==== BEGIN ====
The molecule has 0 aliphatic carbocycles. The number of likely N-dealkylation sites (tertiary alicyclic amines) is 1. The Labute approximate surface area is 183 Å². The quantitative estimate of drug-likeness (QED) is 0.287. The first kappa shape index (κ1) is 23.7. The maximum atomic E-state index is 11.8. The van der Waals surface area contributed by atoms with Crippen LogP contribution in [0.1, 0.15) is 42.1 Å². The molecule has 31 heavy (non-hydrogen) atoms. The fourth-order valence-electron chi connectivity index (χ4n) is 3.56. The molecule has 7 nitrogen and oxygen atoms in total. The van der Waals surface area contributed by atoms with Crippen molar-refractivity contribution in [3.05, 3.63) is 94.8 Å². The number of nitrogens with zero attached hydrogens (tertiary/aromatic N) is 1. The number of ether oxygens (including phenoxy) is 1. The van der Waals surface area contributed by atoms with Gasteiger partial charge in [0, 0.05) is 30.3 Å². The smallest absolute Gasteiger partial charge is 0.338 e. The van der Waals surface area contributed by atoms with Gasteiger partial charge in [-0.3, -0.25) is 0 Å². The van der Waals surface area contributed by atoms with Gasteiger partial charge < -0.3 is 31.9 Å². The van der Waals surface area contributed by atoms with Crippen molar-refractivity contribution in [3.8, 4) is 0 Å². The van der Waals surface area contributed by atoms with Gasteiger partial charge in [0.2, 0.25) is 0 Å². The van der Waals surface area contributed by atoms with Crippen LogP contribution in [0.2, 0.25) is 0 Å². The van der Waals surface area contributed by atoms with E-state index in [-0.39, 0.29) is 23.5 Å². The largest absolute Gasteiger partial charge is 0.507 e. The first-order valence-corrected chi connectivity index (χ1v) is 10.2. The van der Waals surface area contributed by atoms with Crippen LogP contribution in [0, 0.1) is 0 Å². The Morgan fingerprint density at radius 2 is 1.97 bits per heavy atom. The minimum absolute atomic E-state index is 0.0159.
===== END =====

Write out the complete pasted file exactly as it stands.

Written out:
The molecule has 0 aliphatic carbocycles. The number of likely N-dealkylation sites (tertiary alicyclic amines) is 1. The Labute approximate surface area is 183 Å². The quantitative estimate of drug-likeness (QED) is 0.287. The first kappa shape index (κ1) is 23.7. The maximum atomic E-state index is 11.8. The van der Waals surface area contributed by atoms with Crippen LogP contribution in [0.1, 0.15) is 42.1 Å². The molecule has 31 heavy (non-hydrogen) atoms. The fourth-order valence-electron chi connectivity index (χ4n) is 3.56. The molecule has 7 nitrogen and oxygen atoms in total. The van der Waals surface area contributed by atoms with Crippen molar-refractivity contribution in [3.05, 3.63) is 94.8 Å². The number of nitrogens with zero attached hydrogens (tertiary/aromatic N) is 1. The number of ether oxygens (including phenoxy) is 1. The van der Waals surface area contributed by atoms with Gasteiger partial charge in [0, 0.05) is 30.3 Å². The smallest absolute Gasteiger partial charge is 0.338 e. The van der Waals surface area contributed by atoms with Gasteiger partial charge in [-0.3, -0.25) is 0 Å². The van der Waals surface area contributed by atoms with Gasteiger partial charge < -0.3 is 31.9 Å². The van der Waals surface area contributed by atoms with Crippen molar-refractivity contribution in [3.8, 4) is 0 Å². The van der Waals surface area contributed by atoms with Gasteiger partial charge in [0.2, 0.25) is 0 Å². The van der Waals surface area contributed by atoms with Crippen LogP contribution in [0.2, 0.25) is 0 Å². The van der Waals surface area contributed by atoms with E-state index in [-0.39, 0.29) is 23.5 Å². The largest absolute Gasteiger partial charge is 0.507 e. The first-order valence-corrected chi connectivity index (χ1v) is 10.2. The van der Waals surface area contributed by atoms with Crippen LogP contribution in [0, 0.1) is 0 Å². The Morgan fingerprint density at radius 2 is 1.97 bits per heavy atom. The minimum absolute atomic E-state index is 0.0159.